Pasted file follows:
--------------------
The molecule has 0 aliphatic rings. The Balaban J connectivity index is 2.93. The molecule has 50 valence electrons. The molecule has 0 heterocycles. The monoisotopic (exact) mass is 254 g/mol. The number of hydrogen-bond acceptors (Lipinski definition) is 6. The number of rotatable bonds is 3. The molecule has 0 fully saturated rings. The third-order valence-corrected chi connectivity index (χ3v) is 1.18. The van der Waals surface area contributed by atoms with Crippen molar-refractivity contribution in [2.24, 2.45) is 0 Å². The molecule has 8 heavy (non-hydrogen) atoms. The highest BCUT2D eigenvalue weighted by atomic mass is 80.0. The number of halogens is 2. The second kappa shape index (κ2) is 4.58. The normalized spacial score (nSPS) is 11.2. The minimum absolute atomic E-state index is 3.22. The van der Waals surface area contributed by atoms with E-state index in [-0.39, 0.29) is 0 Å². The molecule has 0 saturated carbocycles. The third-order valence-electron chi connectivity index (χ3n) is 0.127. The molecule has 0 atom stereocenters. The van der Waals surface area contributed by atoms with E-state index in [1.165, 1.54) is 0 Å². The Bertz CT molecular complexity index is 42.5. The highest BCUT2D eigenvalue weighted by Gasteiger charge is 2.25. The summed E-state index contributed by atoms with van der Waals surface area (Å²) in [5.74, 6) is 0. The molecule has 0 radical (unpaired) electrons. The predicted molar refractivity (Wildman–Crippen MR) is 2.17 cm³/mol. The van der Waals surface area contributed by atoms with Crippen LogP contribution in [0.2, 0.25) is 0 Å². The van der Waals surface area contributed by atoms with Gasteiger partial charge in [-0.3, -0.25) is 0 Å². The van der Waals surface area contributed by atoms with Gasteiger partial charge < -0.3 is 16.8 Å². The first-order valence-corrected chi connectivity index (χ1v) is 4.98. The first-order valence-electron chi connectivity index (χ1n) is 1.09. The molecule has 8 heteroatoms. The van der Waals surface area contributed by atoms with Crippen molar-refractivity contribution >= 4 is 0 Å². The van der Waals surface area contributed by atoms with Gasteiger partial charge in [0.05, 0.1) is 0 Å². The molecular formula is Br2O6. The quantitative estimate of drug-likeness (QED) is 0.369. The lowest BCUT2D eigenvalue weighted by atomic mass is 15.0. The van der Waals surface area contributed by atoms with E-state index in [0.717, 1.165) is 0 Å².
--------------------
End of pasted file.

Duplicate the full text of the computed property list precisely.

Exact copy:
The molecule has 0 aliphatic rings. The Balaban J connectivity index is 2.93. The molecule has 50 valence electrons. The molecule has 0 heterocycles. The monoisotopic (exact) mass is 254 g/mol. The number of hydrogen-bond acceptors (Lipinski definition) is 6. The number of rotatable bonds is 3. The molecule has 0 fully saturated rings. The third-order valence-corrected chi connectivity index (χ3v) is 1.18. The van der Waals surface area contributed by atoms with Crippen molar-refractivity contribution in [2.24, 2.45) is 0 Å². The molecule has 8 heavy (non-hydrogen) atoms. The highest BCUT2D eigenvalue weighted by atomic mass is 80.0. The number of halogens is 2. The second kappa shape index (κ2) is 4.58. The normalized spacial score (nSPS) is 11.2. The minimum absolute atomic E-state index is 3.22. The van der Waals surface area contributed by atoms with E-state index in [-0.39, 0.29) is 0 Å². The molecule has 0 saturated carbocycles. The third-order valence-electron chi connectivity index (χ3n) is 0.127. The molecule has 0 atom stereocenters. The van der Waals surface area contributed by atoms with E-state index in [1.165, 1.54) is 0 Å². The Bertz CT molecular complexity index is 42.5. The highest BCUT2D eigenvalue weighted by Gasteiger charge is 2.25. The summed E-state index contributed by atoms with van der Waals surface area (Å²) in [5.74, 6) is 0. The molecule has 0 radical (unpaired) electrons. The predicted molar refractivity (Wildman–Crippen MR) is 2.17 cm³/mol. The van der Waals surface area contributed by atoms with Crippen LogP contribution in [0.2, 0.25) is 0 Å². The van der Waals surface area contributed by atoms with Gasteiger partial charge in [-0.3, -0.25) is 0 Å². The van der Waals surface area contributed by atoms with Gasteiger partial charge < -0.3 is 16.8 Å². The first-order valence-corrected chi connectivity index (χ1v) is 4.98. The first-order valence-electron chi connectivity index (χ1n) is 1.09. The molecule has 8 heteroatoms. The van der Waals surface area contributed by atoms with Crippen molar-refractivity contribution >= 4 is 0 Å². The van der Waals surface area contributed by atoms with Gasteiger partial charge in [0.05, 0.1) is 0 Å². The molecular formula is Br2O6. The quantitative estimate of drug-likeness (QED) is 0.369. The lowest BCUT2D eigenvalue weighted by atomic mass is 15.0. The van der Waals surface area contributed by atoms with E-state index in [0.717, 1.165) is 0 Å².